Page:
At the end of every August, central bankers and financiers from around the world meet in Jackson Hole, Wyoming, for the US Federal Reserve’s economic symposium. This year, the participants were greeted by a large group of mostly young people, including many African- and Hispanic Americans.
The group was not there so much to protest as to inform. They wanted the assembled policymakers to know that their decisions affect ordinary people, not just the financiers who are worried about what inflation does to the value of their bonds or what interest-rate hikes might do to their stock portfolios. And their green tee shirts were emblazoned with the message that for these Americans, there has been no recovery.
Even now, seven years after the global financial crisis triggered the Great Recession, “official” unemployment among African-Americans is more than 9%. According to a broader (and more appropriate) definition, which includes part-time employees seeking full-time jobs and marginally employed workers, the unemployment rate for the United States as a whole is 10.3%. But, for African-Americans – especially the young – the rate is much higher. For example, for African-Americans aged 17-20 who have graduated high school but not enrolled in college, the unemployment rate is over 50%. The “jobs gap” – the difference between today’s employment and what it should be – is some three million.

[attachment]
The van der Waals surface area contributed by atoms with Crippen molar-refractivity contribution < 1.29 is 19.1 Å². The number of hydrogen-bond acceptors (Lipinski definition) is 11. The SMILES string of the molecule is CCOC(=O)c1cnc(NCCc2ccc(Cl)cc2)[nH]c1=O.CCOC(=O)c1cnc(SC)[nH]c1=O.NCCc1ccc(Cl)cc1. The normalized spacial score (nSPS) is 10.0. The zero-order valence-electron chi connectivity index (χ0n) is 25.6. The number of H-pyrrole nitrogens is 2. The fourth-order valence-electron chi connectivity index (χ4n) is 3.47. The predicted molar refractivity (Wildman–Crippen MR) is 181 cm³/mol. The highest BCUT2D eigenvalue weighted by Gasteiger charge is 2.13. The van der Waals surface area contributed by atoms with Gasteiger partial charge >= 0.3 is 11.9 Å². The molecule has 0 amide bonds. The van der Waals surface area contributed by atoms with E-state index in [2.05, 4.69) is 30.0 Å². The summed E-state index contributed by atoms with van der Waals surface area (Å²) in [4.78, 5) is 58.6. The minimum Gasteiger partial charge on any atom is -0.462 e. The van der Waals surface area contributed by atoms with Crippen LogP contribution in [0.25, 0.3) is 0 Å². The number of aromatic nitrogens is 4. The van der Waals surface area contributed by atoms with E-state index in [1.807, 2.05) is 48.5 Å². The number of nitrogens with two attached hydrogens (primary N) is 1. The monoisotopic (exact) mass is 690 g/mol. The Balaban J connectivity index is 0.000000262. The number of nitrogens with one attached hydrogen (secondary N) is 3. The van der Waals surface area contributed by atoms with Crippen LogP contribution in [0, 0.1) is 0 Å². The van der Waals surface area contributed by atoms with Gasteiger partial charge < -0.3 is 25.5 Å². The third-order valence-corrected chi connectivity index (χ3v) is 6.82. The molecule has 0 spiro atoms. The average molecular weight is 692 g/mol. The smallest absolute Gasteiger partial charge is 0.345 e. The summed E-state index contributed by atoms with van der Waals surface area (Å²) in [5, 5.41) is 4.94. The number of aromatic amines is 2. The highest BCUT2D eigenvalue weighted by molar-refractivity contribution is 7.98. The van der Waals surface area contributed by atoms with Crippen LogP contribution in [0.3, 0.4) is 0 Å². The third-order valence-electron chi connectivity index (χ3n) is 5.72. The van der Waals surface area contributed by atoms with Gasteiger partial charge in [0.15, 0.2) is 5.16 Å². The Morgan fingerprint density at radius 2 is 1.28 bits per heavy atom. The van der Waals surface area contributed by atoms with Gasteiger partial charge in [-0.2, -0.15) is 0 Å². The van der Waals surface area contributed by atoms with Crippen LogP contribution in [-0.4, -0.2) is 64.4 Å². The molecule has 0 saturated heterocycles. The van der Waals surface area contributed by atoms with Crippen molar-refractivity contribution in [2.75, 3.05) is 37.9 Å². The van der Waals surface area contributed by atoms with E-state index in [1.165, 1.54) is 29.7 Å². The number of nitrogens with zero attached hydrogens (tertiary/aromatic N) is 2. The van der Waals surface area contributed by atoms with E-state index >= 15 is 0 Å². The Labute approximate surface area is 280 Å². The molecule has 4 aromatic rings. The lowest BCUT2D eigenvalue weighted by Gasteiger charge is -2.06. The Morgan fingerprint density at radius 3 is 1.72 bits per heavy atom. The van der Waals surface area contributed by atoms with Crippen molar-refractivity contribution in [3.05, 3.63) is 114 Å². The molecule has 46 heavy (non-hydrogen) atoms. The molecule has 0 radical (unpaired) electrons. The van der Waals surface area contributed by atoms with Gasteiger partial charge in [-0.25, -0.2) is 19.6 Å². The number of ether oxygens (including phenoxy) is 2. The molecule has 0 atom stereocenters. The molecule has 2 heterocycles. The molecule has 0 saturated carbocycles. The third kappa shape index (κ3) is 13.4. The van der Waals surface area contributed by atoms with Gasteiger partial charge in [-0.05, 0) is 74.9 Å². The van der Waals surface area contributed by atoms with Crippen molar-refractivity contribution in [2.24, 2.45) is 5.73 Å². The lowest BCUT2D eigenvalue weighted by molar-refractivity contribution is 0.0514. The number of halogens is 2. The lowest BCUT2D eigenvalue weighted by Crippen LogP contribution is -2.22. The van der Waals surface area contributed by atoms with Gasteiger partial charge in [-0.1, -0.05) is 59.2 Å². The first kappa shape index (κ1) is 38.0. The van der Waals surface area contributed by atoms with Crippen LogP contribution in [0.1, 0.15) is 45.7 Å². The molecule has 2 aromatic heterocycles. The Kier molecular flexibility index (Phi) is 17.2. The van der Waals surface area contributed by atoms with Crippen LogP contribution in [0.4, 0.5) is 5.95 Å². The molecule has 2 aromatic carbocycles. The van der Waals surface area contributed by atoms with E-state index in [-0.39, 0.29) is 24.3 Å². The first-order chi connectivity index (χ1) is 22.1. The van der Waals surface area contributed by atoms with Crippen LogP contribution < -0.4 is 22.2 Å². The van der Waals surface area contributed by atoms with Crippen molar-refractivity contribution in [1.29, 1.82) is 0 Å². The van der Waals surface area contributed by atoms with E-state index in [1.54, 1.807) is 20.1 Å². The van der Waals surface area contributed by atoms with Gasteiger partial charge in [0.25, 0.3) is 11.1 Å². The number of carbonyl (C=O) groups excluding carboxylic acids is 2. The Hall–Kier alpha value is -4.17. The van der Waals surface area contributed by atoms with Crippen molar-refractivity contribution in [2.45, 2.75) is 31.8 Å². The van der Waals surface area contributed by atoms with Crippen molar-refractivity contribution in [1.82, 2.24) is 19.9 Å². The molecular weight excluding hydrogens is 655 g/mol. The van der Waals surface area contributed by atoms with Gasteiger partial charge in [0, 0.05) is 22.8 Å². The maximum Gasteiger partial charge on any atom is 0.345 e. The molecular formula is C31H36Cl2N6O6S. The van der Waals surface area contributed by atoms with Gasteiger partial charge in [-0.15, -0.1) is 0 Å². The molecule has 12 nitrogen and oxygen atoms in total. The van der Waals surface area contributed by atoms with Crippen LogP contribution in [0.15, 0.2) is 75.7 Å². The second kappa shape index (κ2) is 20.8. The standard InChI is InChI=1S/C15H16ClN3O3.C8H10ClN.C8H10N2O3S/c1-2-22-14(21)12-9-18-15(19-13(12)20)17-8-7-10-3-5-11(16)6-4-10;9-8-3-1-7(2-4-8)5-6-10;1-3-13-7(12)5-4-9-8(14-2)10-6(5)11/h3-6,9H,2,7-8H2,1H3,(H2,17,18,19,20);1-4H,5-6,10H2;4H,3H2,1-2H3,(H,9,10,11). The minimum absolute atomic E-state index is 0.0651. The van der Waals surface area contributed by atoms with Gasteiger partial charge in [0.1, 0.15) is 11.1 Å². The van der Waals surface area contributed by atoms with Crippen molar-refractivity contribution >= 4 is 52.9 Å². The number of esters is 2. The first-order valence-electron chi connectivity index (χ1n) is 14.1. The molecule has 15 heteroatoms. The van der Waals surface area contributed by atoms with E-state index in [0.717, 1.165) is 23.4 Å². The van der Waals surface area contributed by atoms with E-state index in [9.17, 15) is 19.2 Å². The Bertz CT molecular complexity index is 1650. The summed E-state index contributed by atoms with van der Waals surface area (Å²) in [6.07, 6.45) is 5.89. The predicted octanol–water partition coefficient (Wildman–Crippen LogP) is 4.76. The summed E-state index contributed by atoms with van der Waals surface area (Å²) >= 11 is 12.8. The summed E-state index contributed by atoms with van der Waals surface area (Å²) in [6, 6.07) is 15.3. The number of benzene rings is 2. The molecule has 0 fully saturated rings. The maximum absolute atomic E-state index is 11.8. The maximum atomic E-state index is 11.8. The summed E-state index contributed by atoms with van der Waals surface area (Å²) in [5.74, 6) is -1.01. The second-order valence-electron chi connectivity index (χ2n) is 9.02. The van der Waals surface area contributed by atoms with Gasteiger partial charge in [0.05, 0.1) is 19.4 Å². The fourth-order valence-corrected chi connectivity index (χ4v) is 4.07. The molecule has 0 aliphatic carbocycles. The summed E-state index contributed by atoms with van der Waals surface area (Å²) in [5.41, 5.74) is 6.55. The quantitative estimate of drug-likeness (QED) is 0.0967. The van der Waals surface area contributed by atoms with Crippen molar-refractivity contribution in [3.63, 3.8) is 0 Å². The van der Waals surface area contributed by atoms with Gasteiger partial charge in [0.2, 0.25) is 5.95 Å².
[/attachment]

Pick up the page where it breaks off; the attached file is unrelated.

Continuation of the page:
With so many people out of work, downward pressure on wages is showing up in official statistics as well. So far this year, real wages for non-supervisory workers fell by nearly 0.5%. This is part of a long-term trend that explains why household incomes in the middle of the distribution are lower than they were a quarter-century ago.
Wage stagnation also helps to explain why statements from Fed officials that the economy has virtually returned to normal are met with derision. Perhaps that is true in the neighborhoods where the officials live. But, with the bulk of the increase in incomes since the US “recovery” began going to the top 1% of earners, it is not true for most communities. The young people at Jackson Hole, representing a national movement called, naturally, “Fed Up,” could attest to that.
There is strong evidence that economies perform better with a tight labor market and, as the International Monetary Fund has shown, lower inequality (and the former typically leads to the latter). Of course, the financiers and corporate executives who pay $1,000 to attend the Jackson Hole meeting see things differently: Low wages mean high profits, and low interest rates mean high stock prices.
The Fed has a dual mandate – to promote full employment and price stability. It has been more than successful at the second, partly because it has been less than successful at the first. So why will policymakers be considering an interest-rate hike at the Fed’s September meeting?